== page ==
The Keetch-Byram drought index (KBDI) is a continuous reference scale for estimating the dryness of the soil and duff layers. The index increases for each day without rain (the amount of increase depends on the daily high temperature) and decreases when it rains. The scale ranges from 0 (no moisture deficit) to 800. The range of the index is determined by assuming that there is 8 inches of moisture in a saturated soil that is readily available to the vegetation.
For different soil types, the depth of soil required to hold 8 inches of moisture varies (loam=30", clay=25" and sand=80"). A prolonged drought (high KBDI) influences fire intensity largely because more fuel is available for combustion (i.e. fuels have a lower moisture content). In addition, the drying of organic material in the soil can lead to increased difficulty in fire suppression.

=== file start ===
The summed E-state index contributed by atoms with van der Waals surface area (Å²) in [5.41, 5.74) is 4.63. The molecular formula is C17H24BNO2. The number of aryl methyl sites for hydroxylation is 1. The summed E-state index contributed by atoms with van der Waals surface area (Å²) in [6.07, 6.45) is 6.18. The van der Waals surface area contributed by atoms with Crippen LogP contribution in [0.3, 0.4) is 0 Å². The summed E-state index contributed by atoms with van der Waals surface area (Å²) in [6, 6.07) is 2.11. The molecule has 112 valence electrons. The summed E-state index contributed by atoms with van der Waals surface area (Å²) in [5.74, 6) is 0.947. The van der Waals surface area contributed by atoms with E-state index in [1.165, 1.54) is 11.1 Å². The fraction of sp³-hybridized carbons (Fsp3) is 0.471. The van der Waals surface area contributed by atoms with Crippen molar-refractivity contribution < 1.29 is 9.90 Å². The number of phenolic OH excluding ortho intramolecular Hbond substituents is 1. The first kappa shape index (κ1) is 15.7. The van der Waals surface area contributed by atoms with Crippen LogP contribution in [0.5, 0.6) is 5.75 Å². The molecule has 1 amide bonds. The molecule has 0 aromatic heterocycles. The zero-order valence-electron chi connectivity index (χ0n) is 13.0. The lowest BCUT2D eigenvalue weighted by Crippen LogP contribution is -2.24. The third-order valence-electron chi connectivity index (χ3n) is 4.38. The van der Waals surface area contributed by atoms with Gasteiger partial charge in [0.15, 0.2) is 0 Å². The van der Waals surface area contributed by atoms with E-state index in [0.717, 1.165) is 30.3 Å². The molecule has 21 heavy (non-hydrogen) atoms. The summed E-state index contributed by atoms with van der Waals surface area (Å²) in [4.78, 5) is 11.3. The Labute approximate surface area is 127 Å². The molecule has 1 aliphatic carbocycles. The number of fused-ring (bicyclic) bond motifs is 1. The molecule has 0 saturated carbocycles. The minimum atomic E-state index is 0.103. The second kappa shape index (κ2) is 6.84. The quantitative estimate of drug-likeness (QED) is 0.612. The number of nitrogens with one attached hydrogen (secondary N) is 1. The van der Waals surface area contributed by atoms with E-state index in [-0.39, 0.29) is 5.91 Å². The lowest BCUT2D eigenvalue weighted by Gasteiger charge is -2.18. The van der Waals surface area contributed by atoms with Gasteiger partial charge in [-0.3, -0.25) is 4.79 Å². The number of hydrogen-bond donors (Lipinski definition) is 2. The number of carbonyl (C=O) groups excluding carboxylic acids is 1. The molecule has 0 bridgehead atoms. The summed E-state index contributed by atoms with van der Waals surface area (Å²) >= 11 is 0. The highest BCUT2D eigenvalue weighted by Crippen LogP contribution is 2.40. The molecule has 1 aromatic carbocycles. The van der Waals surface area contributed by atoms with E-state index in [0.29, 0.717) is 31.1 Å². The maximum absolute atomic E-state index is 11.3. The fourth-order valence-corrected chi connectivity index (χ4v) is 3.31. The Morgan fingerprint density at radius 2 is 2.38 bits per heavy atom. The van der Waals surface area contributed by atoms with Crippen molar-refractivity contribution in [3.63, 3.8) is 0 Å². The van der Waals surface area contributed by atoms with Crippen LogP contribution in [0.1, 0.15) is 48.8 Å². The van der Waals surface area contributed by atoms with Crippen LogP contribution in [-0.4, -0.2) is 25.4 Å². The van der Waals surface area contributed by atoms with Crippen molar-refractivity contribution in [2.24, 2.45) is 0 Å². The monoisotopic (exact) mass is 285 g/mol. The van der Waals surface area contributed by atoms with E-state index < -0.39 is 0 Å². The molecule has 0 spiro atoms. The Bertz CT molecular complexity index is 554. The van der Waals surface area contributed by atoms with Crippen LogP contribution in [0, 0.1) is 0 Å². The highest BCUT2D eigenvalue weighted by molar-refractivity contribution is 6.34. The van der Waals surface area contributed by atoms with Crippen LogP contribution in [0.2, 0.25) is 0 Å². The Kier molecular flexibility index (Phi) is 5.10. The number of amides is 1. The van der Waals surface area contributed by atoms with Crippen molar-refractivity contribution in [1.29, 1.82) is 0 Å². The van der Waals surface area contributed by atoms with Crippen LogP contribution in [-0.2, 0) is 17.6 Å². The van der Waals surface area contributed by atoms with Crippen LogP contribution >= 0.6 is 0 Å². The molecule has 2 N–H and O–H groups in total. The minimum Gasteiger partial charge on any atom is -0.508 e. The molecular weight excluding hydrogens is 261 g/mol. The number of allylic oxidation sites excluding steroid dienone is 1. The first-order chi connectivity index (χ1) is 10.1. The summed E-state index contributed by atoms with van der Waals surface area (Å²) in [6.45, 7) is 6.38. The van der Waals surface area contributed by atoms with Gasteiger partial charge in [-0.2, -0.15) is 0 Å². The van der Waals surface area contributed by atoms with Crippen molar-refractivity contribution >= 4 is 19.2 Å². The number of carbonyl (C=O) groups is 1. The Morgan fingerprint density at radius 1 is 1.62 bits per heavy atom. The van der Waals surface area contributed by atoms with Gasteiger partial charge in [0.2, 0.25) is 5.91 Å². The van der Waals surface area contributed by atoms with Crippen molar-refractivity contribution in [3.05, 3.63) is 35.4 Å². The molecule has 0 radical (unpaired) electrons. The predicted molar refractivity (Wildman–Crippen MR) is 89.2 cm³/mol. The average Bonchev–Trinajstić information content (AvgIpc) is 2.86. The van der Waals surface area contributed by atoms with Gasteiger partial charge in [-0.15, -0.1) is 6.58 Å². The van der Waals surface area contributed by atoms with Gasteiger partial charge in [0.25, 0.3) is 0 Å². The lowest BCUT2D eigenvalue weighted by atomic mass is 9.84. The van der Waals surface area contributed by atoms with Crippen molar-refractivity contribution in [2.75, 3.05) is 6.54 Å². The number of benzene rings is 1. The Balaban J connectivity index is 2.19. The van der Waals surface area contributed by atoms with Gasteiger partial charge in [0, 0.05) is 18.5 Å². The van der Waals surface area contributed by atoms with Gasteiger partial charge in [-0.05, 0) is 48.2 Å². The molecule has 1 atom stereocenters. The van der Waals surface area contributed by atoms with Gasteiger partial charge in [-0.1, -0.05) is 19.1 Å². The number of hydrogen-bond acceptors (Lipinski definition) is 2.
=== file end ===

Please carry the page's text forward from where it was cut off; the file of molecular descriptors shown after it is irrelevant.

High values of the KBDI are an indication that conditions are favorable for the occurrence and spread of wildfires, but drought is not by itself a prerequisite for wildfires. Other weather factors, such as wind, temperature, relative humidity and atmospheric stability, play a major role in determining the actual fire danger